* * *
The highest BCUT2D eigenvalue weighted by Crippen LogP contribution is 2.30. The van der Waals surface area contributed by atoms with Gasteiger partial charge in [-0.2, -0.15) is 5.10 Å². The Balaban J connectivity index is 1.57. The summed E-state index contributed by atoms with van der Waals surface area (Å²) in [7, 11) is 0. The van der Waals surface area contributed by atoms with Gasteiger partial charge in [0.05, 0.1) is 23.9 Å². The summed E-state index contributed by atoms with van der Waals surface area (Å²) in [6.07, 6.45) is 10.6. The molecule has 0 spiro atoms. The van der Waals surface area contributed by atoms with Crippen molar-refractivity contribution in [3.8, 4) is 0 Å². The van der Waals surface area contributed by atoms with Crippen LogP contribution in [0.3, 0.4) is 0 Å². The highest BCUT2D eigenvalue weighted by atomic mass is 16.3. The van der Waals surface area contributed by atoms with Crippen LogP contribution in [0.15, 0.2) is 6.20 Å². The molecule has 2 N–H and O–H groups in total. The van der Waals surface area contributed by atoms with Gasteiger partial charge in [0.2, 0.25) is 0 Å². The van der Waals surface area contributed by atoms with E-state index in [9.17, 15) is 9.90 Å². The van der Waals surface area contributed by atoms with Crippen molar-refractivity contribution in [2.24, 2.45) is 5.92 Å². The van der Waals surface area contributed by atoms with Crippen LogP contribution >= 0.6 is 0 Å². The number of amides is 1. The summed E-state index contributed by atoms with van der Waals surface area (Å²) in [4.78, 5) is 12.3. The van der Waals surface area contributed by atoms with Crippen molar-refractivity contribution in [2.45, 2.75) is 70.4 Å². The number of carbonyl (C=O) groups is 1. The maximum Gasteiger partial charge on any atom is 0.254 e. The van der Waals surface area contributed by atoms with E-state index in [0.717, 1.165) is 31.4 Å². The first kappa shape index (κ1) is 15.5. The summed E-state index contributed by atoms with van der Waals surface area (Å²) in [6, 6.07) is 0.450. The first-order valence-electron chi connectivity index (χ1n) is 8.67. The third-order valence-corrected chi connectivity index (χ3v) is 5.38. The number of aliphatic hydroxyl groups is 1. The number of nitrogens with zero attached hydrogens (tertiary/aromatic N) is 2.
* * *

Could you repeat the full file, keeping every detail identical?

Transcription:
The highest BCUT2D eigenvalue weighted by Crippen LogP contribution is 2.30. The van der Waals surface area contributed by atoms with Gasteiger partial charge in [-0.2, -0.15) is 5.10 Å². The Balaban J connectivity index is 1.57. The summed E-state index contributed by atoms with van der Waals surface area (Å²) in [7, 11) is 0. The van der Waals surface area contributed by atoms with Gasteiger partial charge in [0.05, 0.1) is 23.9 Å². The summed E-state index contributed by atoms with van der Waals surface area (Å²) in [6.07, 6.45) is 10.6. The molecule has 0 spiro atoms. The van der Waals surface area contributed by atoms with Crippen molar-refractivity contribution in [3.8, 4) is 0 Å². The van der Waals surface area contributed by atoms with Crippen LogP contribution in [0.3, 0.4) is 0 Å². The highest BCUT2D eigenvalue weighted by atomic mass is 16.3. The van der Waals surface area contributed by atoms with Crippen LogP contribution in [0.15, 0.2) is 6.20 Å². The molecule has 2 N–H and O–H groups in total. The van der Waals surface area contributed by atoms with Gasteiger partial charge in [0.2, 0.25) is 0 Å². The van der Waals surface area contributed by atoms with E-state index in [9.17, 15) is 9.90 Å². The van der Waals surface area contributed by atoms with Crippen molar-refractivity contribution in [2.24, 2.45) is 5.92 Å². The van der Waals surface area contributed by atoms with Crippen LogP contribution >= 0.6 is 0 Å². The number of amides is 1. The summed E-state index contributed by atoms with van der Waals surface area (Å²) in [4.78, 5) is 12.3. The van der Waals surface area contributed by atoms with Crippen molar-refractivity contribution in [2.45, 2.75) is 70.4 Å². The number of carbonyl (C=O) groups is 1. The maximum Gasteiger partial charge on any atom is 0.254 e. The van der Waals surface area contributed by atoms with E-state index in [0.717, 1.165) is 31.4 Å². The first kappa shape index (κ1) is 15.5. The summed E-state index contributed by atoms with van der Waals surface area (Å²) in [6, 6.07) is 0.450. The first-order valence-electron chi connectivity index (χ1n) is 8.67. The third-order valence-corrected chi connectivity index (χ3v) is 5.38. The number of aliphatic hydroxyl groups is 1. The number of nitrogens with zero attached hydrogens (tertiary/aromatic N) is 2.